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Varnum Memorial Library

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194 Main St
Jeffersonville, VT 05464 United States
http://thevarnum.org/

September 2018

The Silent Language of the Soul: The Legacy of Mime Marcel Marceau

September 23
2:00 pm
Varnum Memorial Library, Jeffersonville
Image of The Silent Language of the Soul: The Legacy of Mime Marcel Marceau

Twentieth century mime master Marcel Marceau advanced the art of the ancient Greco-Roman mime storytellers, the improvisational actors of the Commedia dell’Arte, and the pantomime of Charlie Chaplin. in this presentation, Circus Smirkus founder Rob Mermin will explore the metaphors of mime technique—what Marceau called “the silent language of the soul”—and discuss Marceau’s particular influence on the world’s cultural history. Read More »

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Soup to Nuts: An Eccentric History of Food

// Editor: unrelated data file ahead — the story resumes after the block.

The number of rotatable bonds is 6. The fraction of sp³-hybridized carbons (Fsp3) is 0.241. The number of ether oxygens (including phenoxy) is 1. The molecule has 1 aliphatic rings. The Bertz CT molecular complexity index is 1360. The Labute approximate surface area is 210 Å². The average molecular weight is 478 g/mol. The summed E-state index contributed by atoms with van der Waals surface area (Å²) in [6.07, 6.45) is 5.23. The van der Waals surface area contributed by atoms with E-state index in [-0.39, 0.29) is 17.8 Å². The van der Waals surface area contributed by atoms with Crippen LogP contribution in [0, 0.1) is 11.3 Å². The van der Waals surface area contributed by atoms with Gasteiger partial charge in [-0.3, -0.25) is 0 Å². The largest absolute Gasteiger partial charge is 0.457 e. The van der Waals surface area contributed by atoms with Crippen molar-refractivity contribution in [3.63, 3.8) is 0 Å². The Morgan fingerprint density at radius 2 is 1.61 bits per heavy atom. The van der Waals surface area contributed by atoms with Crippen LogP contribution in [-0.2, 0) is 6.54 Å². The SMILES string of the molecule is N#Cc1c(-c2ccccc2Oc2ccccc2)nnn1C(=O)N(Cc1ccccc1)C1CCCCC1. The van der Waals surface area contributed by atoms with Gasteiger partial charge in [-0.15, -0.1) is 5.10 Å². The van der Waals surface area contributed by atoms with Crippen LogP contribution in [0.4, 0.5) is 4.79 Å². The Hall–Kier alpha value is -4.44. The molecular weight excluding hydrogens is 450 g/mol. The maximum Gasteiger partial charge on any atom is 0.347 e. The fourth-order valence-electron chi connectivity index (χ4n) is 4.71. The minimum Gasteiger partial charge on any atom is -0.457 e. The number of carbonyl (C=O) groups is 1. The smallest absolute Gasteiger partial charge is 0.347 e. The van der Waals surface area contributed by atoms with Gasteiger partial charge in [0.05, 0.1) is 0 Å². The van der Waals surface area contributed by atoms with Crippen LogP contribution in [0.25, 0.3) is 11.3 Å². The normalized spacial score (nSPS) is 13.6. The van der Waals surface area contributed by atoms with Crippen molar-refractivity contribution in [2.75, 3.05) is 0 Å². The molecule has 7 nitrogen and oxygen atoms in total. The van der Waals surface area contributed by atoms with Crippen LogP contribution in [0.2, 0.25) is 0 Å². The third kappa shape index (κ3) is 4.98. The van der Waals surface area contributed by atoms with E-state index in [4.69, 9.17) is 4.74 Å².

September 24
3:00 pm
Varnum Memorial Library, Jeffersonville
Image of painting of medieval kitchen helpers

The history of what and how we eat encompasses everything from the prehistoric mammoth luau to the medieval banquet to the modern three squares a day. Presented by writer Rebecca Rupp, this talk lets attendees find out about the rocky evolution of table manners, the not-so-welcome invention of the fork, the awful advent of portable soup, and the surprising benefits of family dinners. Read More »

Vermont’s Historic Theater Curtains

September 29
3:00 pm
Varnum Memorial Library, Jeffersonville
Image of theater curtain

Between 1880 and World War II, painted theater curtains were artistic features of most New England villages and towns. Christine Hadsel, director of Curtains Without Borders, provides a glimpse into the world of talented and often sophisticated artists who were part of the rural cultural scene, illustrating the rich cultural history of small-town Vermont before World War I. Read More »

November 2018

Book Discussion: The Blind Assassin by Margaret Atwood

November 10
3:00 pm
Varnum Memorial Library, Jeffersonville

In a short 35 years, the Booker has achieved an air of dignity and respect that rivals even the 86-year-old Pulitzer Prize. Graham Swift, who won the Booker in 1996, singled it out as the finest accolade a writer can receive. "It's the one which, if we're completely honest, we most covet." Read More »

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